So this weekend, we had a fine Appleseed at Coupeville, WA. on Whidbey Island. Which means ferry boat rides on and off. I said hello to the ticket sales lady on my first day, and had a fine longer conversation with the man selling on the second day, since it was early and no one was behind me. Day two was about how America was changed and everyone was alone and we needed to talk more everywhere - the kind of conversation that fit because of the shootings in Pittsburgh and the mad bomber from Florida. We didn't solve the lonely (my wife is away) but we did start the conversation and kept it positive.
I know I am getting older, great picture was taken of me by Ben, and I love it, although it isn't as beautiful as I think I am. But ten years of wear on the Appleseed Trail will do that to a fellow. It pays so well: smiles, thank yous, and 'we will be back's. Trying to remember any people I met that I wouldn't be happy to see again, and can't think of even one.
So with rain promised for the weekend, we showed up to greet 14 shooters to present instruction, history and build the heritage that seems to be missed by current culture. They came as groups, family and friends, to learn to shoot well and improve their understanding of marksmanship. Nine of them confessed to being beginners, and we would spend some extra time getting them into the marksmanship, but I know that it was worth it, the shooters that improved quickest were the ones without experience and skills built strangely to overcome.
Don't know how to stress that there are things never seen in movies and news reports about firearms. They do have weak springs, fail to extract, double feed, and ammunition fails to fire when primer is struck lightly or the primer wasn't applied uniformly. It is all part of shooting that experience will help over come quickly and confidently. There were the adjustment challenges, I do need to study those YouTube videos about the strange slings I run into more and more now, they should work.
We never got the soaking rains and high winds I have been under before on this range. Luckily, the weather blew in and blew away, so little lingered that we thought just a little shivering was not having an effect on our performance... it was chilling me and sitting on a wet directors chair wasn't half the fun of laying down in a puddle of water on the tarp laid down to keep one from the dirt. At least the shooters had a chance to shoot. Will got to shoot to demonstrate how he would shoot the AQT, we aren't sure it was effective. But he liked getting an opportunity to fire his rifle. Mike showed up on the second day, riding his Gold Wing, bringing me a training aid book that I had left on the range at Port Townsend a while ago, Spring? I had been looking for it, figuring it was gone with much else of my mind. Still have a shooting mat left behind in Idaho from a couple years back.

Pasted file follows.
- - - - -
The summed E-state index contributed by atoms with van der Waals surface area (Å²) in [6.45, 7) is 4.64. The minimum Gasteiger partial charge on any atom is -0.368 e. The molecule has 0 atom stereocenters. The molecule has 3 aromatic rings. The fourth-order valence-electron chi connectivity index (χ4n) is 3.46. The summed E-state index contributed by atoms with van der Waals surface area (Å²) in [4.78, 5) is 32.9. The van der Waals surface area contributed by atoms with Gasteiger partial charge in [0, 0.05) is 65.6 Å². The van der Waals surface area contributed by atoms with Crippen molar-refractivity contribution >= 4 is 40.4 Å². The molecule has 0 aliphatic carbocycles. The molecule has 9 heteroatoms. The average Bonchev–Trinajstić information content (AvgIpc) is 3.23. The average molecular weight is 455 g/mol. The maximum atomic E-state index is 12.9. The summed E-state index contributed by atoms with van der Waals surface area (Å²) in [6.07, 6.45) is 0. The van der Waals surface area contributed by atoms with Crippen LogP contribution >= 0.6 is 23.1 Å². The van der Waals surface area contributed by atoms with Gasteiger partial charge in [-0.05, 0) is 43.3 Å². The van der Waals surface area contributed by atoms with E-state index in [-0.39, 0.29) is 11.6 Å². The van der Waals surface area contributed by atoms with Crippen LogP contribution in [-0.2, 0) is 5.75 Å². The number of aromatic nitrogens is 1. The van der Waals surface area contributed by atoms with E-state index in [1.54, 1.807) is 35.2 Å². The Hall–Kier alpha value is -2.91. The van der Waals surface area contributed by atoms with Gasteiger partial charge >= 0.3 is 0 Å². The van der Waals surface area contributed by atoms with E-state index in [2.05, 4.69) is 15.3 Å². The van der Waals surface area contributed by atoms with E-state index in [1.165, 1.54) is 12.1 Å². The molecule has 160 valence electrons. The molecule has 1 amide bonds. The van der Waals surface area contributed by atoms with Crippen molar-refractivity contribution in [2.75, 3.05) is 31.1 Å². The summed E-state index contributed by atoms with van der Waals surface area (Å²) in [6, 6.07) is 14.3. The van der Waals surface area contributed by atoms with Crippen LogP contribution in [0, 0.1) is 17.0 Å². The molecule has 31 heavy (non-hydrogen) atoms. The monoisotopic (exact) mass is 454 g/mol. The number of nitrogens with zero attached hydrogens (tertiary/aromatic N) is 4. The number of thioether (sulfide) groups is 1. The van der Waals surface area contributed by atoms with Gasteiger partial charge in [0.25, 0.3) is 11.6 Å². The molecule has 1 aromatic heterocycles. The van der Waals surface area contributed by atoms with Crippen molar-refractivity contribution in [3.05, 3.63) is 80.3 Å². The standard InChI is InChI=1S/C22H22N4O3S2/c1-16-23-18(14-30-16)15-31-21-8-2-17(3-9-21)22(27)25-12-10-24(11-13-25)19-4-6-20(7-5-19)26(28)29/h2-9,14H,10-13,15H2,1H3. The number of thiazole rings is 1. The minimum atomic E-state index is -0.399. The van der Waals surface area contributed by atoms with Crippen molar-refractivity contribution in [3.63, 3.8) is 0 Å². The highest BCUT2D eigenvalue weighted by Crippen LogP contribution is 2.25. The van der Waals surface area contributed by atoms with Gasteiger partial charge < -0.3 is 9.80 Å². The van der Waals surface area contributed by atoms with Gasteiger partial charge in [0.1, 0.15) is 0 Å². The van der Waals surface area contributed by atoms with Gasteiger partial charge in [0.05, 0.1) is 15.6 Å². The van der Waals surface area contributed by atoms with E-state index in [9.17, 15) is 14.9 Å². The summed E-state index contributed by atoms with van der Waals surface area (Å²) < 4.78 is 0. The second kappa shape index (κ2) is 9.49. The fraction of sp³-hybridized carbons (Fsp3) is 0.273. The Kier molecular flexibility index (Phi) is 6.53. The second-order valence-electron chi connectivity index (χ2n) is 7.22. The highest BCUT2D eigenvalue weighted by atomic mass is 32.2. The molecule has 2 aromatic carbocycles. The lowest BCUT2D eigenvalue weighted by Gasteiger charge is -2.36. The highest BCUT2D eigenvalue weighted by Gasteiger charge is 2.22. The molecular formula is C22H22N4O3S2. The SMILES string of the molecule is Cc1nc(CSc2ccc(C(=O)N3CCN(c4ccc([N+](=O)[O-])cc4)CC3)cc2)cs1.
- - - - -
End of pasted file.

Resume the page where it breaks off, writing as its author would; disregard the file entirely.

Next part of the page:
On day two we reviewed everything, the shooters much more interested in making sure they understood why they weren't hitting tiny groups on the target they were engaging. We did some drills and presented transitions to add to challenge and difficulty of meeting the time standards. The groups had the normal slowing down and being supportive and competitive as they always are. Which translates as good and bad. One young man was having trouble concentrating on his shooting, but his distraction was really learning, she had mentioned knowing nothing about shooting but she was learning quickly. Looking over the young man's AQTs on day two convinced me that he was sandbagging. He probably wasn't, but he wasn't really paying attention to the course of fire. He was safe enough, and he listened well to advice and took gentle ribbing well.
By the end of the day and during our clean up I asked him how old he was, on the roster 24, he said 23. I thought a lot about that, he had manners, potential and will do well in life, if he gets interested. I believe he will, but then I thought about me at his age - so long ago and so far away. I was in Vietnam, the third overseas assignment of my Army service, a sergeant working on staff sergeant, planning to get married after that tour. Different country back then, too. Highschool grad, college and OCS drop out... well, we learn by what we fail at and repair later. It was a very good Appleseed, even without any Riflemen earned, all the shooters learned, they all improved and I hope as their lives allow we will see them on other ranges and Appleseeds bringing friends and family to learn and hear about the history and build the heritage back into our lives.